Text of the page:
Science Magazine Cover's Depiction of Trans Sex Workers Sparks Outrage

For the cover of its special HIV/AIDS issue, Science magazine chose to use an image of transgender sex workers in Jakarta. While the purported intent of doing so was to raise awareness about this "key affected population," many have taken issue with the fact that the photo in question is pretty damn objectifying and offensive.

At Slantist, A.V. Flox unpacks the myriad issues with the cover choice: "Instead of showing viewers a humanizing glimpse into the lives of these women, the reader's eye is drawn directly to their thighs, which are placed almost dead center on the cover," she writes. Furthermore, she notes, of the forty-two Science covers to feature humans in the past decade, this was the the only one to sexualize and objectify its subjects (looking through the archives, it's quite evident that this is a big departure from the typical Science cover). Furthermore, as Flox argues, this is also the only image visually "decapitate" its subjects — which is a particularly insensitive choice, given the fact that trans women are 28 percent more likely to experience physical violence than cisgendered women.

To make matters much worse: following the initial backlash, a Science editor took to Twitter and offered some obliviously offensive justification for the photo. When a Twitter user criticized the magazine for selecting an objectifying image, Jim Austin, editor of the Science Careers section, jumped in and responded, "You do realize they are transgender? Does it matter? That at least colors things, no?" Uh. How, exactly, would that realization "color things?" The implication here seems to be that objectifying a trans woman is not the same as objectifying a cis woman — like, "Oh, no, it's not classic male gaze-oriented objectification of women, because these particular faceless, sexualized women are transgender!" Trans women are women. Objectifying women is objectifying women. So, no, it doesn't matter.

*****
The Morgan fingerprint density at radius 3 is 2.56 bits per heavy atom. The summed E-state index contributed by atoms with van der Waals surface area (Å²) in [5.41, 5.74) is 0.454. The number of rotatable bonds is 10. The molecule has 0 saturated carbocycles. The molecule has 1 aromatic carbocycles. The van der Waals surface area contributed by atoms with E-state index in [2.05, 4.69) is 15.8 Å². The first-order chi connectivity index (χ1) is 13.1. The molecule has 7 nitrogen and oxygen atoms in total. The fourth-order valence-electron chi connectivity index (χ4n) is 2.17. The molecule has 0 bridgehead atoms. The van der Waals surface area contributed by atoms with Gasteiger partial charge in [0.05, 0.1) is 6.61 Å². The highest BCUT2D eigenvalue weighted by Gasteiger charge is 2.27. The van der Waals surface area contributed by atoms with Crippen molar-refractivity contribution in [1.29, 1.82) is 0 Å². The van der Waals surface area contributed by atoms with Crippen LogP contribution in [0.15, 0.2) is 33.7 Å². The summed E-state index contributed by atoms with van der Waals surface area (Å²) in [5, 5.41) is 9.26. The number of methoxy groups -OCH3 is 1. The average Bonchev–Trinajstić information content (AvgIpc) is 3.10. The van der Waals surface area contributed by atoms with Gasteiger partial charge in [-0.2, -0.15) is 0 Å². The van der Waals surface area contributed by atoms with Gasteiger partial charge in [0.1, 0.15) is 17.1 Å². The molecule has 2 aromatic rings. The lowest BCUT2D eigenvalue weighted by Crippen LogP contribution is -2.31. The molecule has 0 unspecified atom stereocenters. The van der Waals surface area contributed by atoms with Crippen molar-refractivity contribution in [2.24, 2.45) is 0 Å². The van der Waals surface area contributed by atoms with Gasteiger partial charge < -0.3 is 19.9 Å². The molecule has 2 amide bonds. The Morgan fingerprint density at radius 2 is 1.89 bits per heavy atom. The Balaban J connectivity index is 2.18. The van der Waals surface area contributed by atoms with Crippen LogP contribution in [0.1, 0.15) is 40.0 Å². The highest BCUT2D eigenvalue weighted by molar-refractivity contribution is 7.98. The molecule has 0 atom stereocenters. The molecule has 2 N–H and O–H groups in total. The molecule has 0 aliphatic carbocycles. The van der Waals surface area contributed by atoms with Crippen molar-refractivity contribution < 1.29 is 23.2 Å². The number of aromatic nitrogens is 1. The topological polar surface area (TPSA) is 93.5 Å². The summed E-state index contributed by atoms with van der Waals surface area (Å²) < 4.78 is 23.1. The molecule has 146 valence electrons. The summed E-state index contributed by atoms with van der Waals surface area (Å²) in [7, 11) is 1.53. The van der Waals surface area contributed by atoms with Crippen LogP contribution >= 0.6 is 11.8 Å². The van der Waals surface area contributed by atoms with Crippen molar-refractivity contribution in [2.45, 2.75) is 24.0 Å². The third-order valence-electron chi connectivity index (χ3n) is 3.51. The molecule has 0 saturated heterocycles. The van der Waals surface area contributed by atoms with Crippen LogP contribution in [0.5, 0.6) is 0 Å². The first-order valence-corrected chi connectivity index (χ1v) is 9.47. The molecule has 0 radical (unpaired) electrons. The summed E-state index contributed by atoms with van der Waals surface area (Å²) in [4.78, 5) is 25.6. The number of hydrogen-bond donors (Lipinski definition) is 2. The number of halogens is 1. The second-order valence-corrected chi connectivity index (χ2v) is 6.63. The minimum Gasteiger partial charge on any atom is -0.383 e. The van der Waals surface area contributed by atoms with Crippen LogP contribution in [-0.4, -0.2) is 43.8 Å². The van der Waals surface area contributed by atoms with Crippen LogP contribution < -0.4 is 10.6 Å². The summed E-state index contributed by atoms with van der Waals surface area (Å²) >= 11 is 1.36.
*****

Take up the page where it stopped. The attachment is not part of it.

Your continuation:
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When the same user insisted that the photo seemed like "just another dehumanizing male gazey image," Austin replied, "Interesting to consider how those gazey males will feel when they find out." ... Um, sorry, excuse me? As though the cover photo is some kind of clever trap for heterosexual dudes. As though these women conforming to their own gender identities is surprising or shocking, some kind of plot twist. Are you fucking kidding me? (Fortunately, not all of the editorial staff is so misguided. Science editor-in-chief Marcia McNutt has since apologized on Twitter: "We apologize to those offended by recent cover. Intent was to highlight solutions to HIV, and it badly missed the mark," she wrote.)

While awareness-raising is definitely a laudable goal, representing trans sex workers in such a dehumanized way does obvious harm — especially because dehumanizing both trans people and sex workers is such a horribly commonplace practice in our society. Regardless of whether the intent was pure, depicting these women in a stereotypically negative manner helps prop up the malignant logic behind transphobia and transmisogyny. As Katy Waldman puts it at Slate:

When you "raise awareness" about the plight of an underserved group of people, the type of awareness you raise matters. Transgender sex workers should not be expected to thank Science for "raising awareness" of them as erotic objects, jokes, or disease vectors.

The best way to raise awareness about the issues faced by a specific group of people is to depict them as people — not as faceless, hypersexualized stereotypes.

Image via Science.